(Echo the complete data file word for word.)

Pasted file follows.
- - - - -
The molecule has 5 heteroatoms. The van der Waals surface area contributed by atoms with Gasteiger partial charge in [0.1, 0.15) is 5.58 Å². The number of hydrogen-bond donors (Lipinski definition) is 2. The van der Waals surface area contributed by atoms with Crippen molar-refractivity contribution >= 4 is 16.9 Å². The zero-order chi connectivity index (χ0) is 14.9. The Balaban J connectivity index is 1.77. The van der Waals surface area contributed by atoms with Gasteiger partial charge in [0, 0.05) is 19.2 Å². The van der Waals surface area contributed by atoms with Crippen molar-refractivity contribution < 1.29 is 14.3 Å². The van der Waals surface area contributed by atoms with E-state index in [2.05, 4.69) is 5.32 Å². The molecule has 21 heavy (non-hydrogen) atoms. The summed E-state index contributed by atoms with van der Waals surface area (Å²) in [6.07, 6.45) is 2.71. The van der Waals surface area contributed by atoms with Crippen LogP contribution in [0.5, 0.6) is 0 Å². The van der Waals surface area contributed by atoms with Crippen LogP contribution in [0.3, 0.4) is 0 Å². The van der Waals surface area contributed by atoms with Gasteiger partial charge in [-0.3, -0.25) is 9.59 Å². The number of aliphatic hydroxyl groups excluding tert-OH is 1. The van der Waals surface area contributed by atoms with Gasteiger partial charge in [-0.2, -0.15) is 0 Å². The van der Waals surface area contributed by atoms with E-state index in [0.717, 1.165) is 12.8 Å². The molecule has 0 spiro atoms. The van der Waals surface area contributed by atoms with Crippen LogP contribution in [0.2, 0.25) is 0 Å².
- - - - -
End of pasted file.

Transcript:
The molecule has 5 heteroatoms. The van der Waals surface area contributed by atoms with Gasteiger partial charge in [0.1, 0.15) is 5.58 Å². The number of hydrogen-bond donors (Lipinski definition) is 2. The van der Waals surface area contributed by atoms with Crippen molar-refractivity contribution >= 4 is 16.9 Å². The zero-order chi connectivity index (χ0) is 14.9. The Balaban J connectivity index is 1.77. The van der Waals surface area contributed by atoms with Gasteiger partial charge in [0, 0.05) is 19.2 Å². The van der Waals surface area contributed by atoms with Crippen molar-refractivity contribution < 1.29 is 14.3 Å². The van der Waals surface area contributed by atoms with E-state index in [2.05, 4.69) is 5.32 Å². The molecule has 21 heavy (non-hydrogen) atoms. The summed E-state index contributed by atoms with van der Waals surface area (Å²) in [6.07, 6.45) is 2.71. The van der Waals surface area contributed by atoms with Crippen LogP contribution in [0.5, 0.6) is 0 Å². The van der Waals surface area contributed by atoms with Crippen LogP contribution in [0.3, 0.4) is 0 Å². The van der Waals surface area contributed by atoms with Gasteiger partial charge in [-0.3, -0.25) is 9.59 Å². The number of aliphatic hydroxyl groups excluding tert-OH is 1. The van der Waals surface area contributed by atoms with Gasteiger partial charge in [-0.2, -0.15) is 0 Å². The van der Waals surface area contributed by atoms with E-state index in [0.717, 1.165) is 12.8 Å². The molecule has 0 spiro atoms. The van der Waals surface area contributed by atoms with Crippen LogP contribution in [0.2, 0.25) is 0 Å².